Arrow-right Camera
Go to e-Edition Sign up for newsletters Customer service
Subscribe now
A&E >  Food

Water Cooler: Charcuterie on a budget

UPDATED: Wed., June 23, 2021

A charcuterie platter with sweet and sharp mustard at the Institute of Culinary Education in New York is pictured in September 2016. This dish is from a recipe by Elizabeth Karmel.  (Assocaited Press)
A charcuterie platter with sweet and sharp mustard at the Institute of Culinary Education in New York is pictured in September 2016. This dish is from a recipe by Elizabeth Karmel. (Assocaited Press)

Charcuterie boards are excellent for entertaining during the summer, but they have a reputation for costing an arm and a leg. If you make one at home, however, you have a lot of options for substituting charcuterie staples with more affordable options that can be just as tasty.

The most important element of charcuterie is the variety of texture and flavor. More expensive ingredients will typically yield more impressive flavor overall, but unless you are entertaining a group of gastronomists, you can create a wonderful palette of flavor with affordable ingredients by knowing how to choose and combine them.

The basic categories of charcuterie include cheese, meat, crunchy bread and crackers, something pickled and salty and a few sweet and fruity items.

It is easy to get overwhelmed by the endless variety of cheeses and their wide range of price points. If you’re new to exploring cheese outside of the packaged and sliced variety, focus on choosing a variety of textures, and overtime you can learn which types you like best. Here are just a few common varieties of each texture.

Soft and semi-soft cheese is great for spreading on crackers. In this category you will find slightly sweet ricotta, earthy and tart soft goat cheeses, salty and crumbly feta, mild and sweet cream cheese, buttery and fruity brie, and fresh, slightly salty mozzarella.

In the semi-firm category you’ll find aromatic and creamy gouda, nutty and sweet provolone, subtly sweet havarti and mild Muenster.

Hard cheeses are usually aged longer, resulting in stronger flavors. This includes the sharp and earthy cheddar, creamy and salty gruyère, sharp and gritty parmigiano-reggiano and aromatic and intensely salty pecorino romano.

Moving on to meat, keep it affordable by mixing a few higher-end cured meats with some quality deli meats, ideally freshly sliced from the deli counter. Common cured meats include prosciutto, salami, chorizo and sopressata. Pair a few of those with some mortadella or nice ham, or summer sausage to fill out your board without splurging too much.

For crackers and bread, you can spend as much as you want, but one of the cheapest options is to buy or make a baguette, slice it into rounds and toast in the oven at 375 degrees Fahrenheit. Once toasted, drizzle with olive oil and for extra flavor, rub a halved clove of garlic on the surface.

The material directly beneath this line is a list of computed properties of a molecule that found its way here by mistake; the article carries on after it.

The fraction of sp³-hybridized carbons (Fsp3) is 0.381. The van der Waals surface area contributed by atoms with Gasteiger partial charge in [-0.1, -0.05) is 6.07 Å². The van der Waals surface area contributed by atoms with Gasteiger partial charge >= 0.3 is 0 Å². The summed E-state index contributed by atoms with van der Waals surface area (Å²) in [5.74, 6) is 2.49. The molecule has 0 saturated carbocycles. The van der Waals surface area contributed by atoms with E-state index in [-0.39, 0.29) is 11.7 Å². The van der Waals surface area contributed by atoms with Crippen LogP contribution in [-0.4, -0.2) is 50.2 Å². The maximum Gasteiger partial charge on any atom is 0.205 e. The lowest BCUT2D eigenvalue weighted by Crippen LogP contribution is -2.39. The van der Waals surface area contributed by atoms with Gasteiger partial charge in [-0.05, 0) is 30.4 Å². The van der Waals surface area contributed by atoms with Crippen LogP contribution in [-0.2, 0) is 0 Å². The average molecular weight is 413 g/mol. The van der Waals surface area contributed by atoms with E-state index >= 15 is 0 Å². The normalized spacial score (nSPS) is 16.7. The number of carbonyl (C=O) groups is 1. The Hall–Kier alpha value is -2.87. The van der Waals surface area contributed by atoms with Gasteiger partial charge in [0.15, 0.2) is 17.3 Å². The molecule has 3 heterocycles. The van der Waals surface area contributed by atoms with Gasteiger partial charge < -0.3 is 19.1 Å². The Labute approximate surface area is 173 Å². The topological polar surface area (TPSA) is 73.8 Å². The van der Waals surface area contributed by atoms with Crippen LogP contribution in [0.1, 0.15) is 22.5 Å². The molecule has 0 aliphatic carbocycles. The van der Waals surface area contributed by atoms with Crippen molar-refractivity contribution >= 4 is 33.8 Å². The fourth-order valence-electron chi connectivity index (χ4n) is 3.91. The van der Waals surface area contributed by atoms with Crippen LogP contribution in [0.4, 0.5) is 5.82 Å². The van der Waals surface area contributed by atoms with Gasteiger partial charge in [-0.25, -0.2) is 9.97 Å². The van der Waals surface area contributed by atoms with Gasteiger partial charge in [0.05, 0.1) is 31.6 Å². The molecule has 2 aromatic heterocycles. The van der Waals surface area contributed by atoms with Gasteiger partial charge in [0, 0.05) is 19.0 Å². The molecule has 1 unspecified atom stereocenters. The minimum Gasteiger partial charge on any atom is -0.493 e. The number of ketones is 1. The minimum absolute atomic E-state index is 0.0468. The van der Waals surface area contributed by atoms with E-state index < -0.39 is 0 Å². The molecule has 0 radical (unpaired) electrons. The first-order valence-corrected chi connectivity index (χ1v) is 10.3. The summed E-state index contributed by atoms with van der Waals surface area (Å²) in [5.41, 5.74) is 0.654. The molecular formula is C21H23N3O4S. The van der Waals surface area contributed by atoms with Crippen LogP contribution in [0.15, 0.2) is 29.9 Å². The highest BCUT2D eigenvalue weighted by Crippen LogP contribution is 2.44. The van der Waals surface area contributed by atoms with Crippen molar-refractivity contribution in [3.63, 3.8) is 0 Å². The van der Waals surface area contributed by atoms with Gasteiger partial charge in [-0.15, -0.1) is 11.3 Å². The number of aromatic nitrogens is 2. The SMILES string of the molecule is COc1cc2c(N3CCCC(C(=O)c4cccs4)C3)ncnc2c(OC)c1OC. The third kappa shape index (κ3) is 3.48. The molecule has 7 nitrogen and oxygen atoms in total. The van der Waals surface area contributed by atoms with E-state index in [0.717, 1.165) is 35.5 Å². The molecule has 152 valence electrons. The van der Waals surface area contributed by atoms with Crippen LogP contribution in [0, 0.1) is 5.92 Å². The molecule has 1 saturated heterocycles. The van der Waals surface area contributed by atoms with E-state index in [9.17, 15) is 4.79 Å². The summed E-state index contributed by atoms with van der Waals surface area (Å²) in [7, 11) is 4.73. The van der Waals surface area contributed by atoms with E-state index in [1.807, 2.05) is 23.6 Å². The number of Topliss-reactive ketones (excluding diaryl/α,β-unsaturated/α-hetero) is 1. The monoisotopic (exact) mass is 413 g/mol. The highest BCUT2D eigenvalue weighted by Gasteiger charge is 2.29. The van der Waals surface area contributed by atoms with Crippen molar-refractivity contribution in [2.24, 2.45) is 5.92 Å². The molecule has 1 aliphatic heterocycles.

Nuts are another great way to incorporate some more crunch into the board. Again, you can choose how much you want to spend. Pistachios will be on the higher end, or roasted salted peanuts can work as a cheaper option.

When it comes to the salty, crunchy, pickled portion of the board, cornichons are a popular but expensive choice. To avoid the extra cost, opt for quick pickling a red onion at home. This provides a brilliant magenta color and a sweet, tangy flavor to the board.

To make them, thinly slice a red onion or two and place into a large container made of anything but metal. In a saucepan, bring 2 cups of white vinegar, 1 cup of water and 2 tablespoons of salt to a boil over medium heat. Once it starts to boil, immediately remove from the heat and pour over the sliced onion. It is ready to use as soon as it cools.

Finally, incorporate some sweetness. Grapes are a classic option, but Granny Smith apples are a cheaper alternative. Jams and honeys also make a great accompaniment, especially with salty cheese.

With that, you’re set to make a charcuterie board that can impress without the huge price tag.

The Spokesman-Review Newspaper

Local journalism is essential.

Give directly to The Spokesman-Review's Northwest Passages community forums series -- which helps to offset the costs of several reporter and editor positions at the newspaper -- by using the easy options below. Gifts processed in this system are not tax deductible, but are predominately used to help meet the local financial requirements needed to receive national matching-grant funds.

Active Person

Subscribe to the Spokane7 email newsletter

Get the day’s top entertainment headlines delivered to your inbox every morning.